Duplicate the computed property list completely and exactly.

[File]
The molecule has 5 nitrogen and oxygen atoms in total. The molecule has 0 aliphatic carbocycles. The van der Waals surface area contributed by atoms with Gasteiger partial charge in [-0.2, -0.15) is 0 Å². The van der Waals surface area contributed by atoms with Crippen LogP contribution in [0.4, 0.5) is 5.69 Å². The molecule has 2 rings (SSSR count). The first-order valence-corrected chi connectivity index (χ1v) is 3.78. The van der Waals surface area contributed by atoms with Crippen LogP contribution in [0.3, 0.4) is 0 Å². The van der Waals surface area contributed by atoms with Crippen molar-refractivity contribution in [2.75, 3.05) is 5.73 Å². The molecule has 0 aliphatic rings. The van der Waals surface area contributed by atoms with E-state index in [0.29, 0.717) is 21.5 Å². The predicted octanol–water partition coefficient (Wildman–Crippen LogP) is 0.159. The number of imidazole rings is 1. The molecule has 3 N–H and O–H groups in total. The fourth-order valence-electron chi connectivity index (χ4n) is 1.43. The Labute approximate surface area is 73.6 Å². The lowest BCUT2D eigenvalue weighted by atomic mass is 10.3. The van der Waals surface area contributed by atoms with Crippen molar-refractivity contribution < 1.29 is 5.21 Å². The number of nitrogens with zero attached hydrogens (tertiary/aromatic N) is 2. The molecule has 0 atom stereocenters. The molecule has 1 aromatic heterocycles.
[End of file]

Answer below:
The molecule has 5 nitrogen and oxygen atoms in total. The molecule has 0 aliphatic carbocycles. The van der Waals surface area contributed by atoms with Gasteiger partial charge in [-0.2, -0.15) is 0 Å². The van der Waals surface area contributed by atoms with Crippen LogP contribution in [0.4, 0.5) is 5.69 Å². The molecule has 2 rings (SSSR count). The first-order valence-corrected chi connectivity index (χ1v) is 3.78. The van der Waals surface area contributed by atoms with Crippen LogP contribution in [0.3, 0.4) is 0 Å². The van der Waals surface area contributed by atoms with Crippen molar-refractivity contribution in [2.75, 3.05) is 5.73 Å². The molecule has 0 aliphatic rings. The van der Waals surface area contributed by atoms with E-state index in [0.29, 0.717) is 21.5 Å². The predicted octanol–water partition coefficient (Wildman–Crippen LogP) is 0.159. The number of imidazole rings is 1. The molecule has 3 N–H and O–H groups in total. The fourth-order valence-electron chi connectivity index (χ4n) is 1.43. The Labute approximate surface area is 73.6 Å². The lowest BCUT2D eigenvalue weighted by atomic mass is 10.3. The van der Waals surface area contributed by atoms with Crippen molar-refractivity contribution < 1.29 is 5.21 Å². The number of nitrogens with zero attached hydrogens (tertiary/aromatic N) is 2. The molecule has 0 atom stereocenters. The molecule has 1 aromatic heterocycles.